Z+ fading memory and extensions of input,output maps

Irwin W. Sandberg
Abstract An Erratum for this article has been published in the International Journal of Circuit Theory and Applications 30(4) 2002, 179. Much is known about time-invariant non-linear systems with inputs and outputs defined on Z+ that possess approximately-finite memory. For example, under mild additional conditions, they can be approximated arbitrarily well by the maps of certain interesting simple structures. An important fact that gives meaning to results concerning such systems is that the approximately-finite-memory condition is known to be often met. Here we consider the known proposition that if a causal time-invariant discrete-time input,output map H has fading memory on a set of bounded functions defined on all of the integers Z, then H can be approximated arbitrarily well by a finite Volterra series operator. We show that in a certain sense, involving the existence of extensions of system maps, this result too has wide applicability. Copyright © 2001 John Wiley & Sons, Ltd. [source]

Karl Pearson,The Scientific Life in a Statistical Age by Theodore M. Porter: A Review

Herbert A. David
Summary Porter presents an excellent account of the young Karl Pearson and his extraordinarily varied activities. These ranged from the Cambridge Mathematical Tripos Exams to German history and folklore, and included free thought, socialism, the woman's question, and the law. Returning to science, Pearson produced the famous Grammar of Science. He decided on a career in statistics only at age 35. Porter emphasizes Pearson's often acrimonious but largely successful battles to show the wide applicability and importance of statistics in many areas of science and public affairs. Eugenics became a passion for Pearson. Avoiding all formulas Porter fails to give any concrete ideas of even Pearson's most important contributions to statistical theory. We try to sketch these here. [source]

Time-dependent density functional theory for nonadiabatic processes

Roi Baer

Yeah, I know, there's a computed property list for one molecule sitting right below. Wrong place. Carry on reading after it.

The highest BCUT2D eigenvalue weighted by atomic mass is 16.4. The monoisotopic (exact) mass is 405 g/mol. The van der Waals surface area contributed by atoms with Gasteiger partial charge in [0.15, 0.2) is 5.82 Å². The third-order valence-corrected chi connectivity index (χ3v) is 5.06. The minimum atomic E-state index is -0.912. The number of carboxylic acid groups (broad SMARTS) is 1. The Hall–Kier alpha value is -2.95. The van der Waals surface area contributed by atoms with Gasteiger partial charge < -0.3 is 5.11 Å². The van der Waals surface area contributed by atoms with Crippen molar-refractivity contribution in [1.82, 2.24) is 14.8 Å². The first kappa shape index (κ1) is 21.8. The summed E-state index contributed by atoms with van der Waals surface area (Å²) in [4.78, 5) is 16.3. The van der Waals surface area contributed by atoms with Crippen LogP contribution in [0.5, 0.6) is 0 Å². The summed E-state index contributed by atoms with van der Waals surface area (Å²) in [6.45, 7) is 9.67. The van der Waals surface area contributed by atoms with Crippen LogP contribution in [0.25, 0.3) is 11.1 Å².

Time-dependent density functional theory (TDDFT) is a general and robust method allowing the study of electron dynamics whether induced by nuclear motion or by external fields. We give a brief overview of the theory and some numerical methods together with recent applications stressing the generality and wide applicability of the method. We also discuss recent attempts to extend the present TDDFT by incorporating memory terms into the exchange correlation potentials. [source]

Darwinism,a new paradigm for organizational behavior?

Nigel Nicholson
The Special Issue reflects a growing interest in Darwinian ideas and their increasing application to work and organizational issues, analyzes factors that have impeded its adoption as a paradigm and considers the prospects for future growth. After a brief introduction to key concepts in the new Darwinism, some histories, and controversies are traced. Causes for the particularly slow uptake of the paradigm in Organizational Behavior (OB) are discussed, as well as some of the common misconceptions and incorrect attributions that have been leveled at evolutionary theory. The paper then overviews the scope and contents of the Special Issue (SI) papers, and concludes by considering future prospects for the field. The authors argue that the paradigm has compelling significance and wide applicability to the full range of OB topics and interests. Copyright © 2006 John Wiley & Sons, Ltd. [source]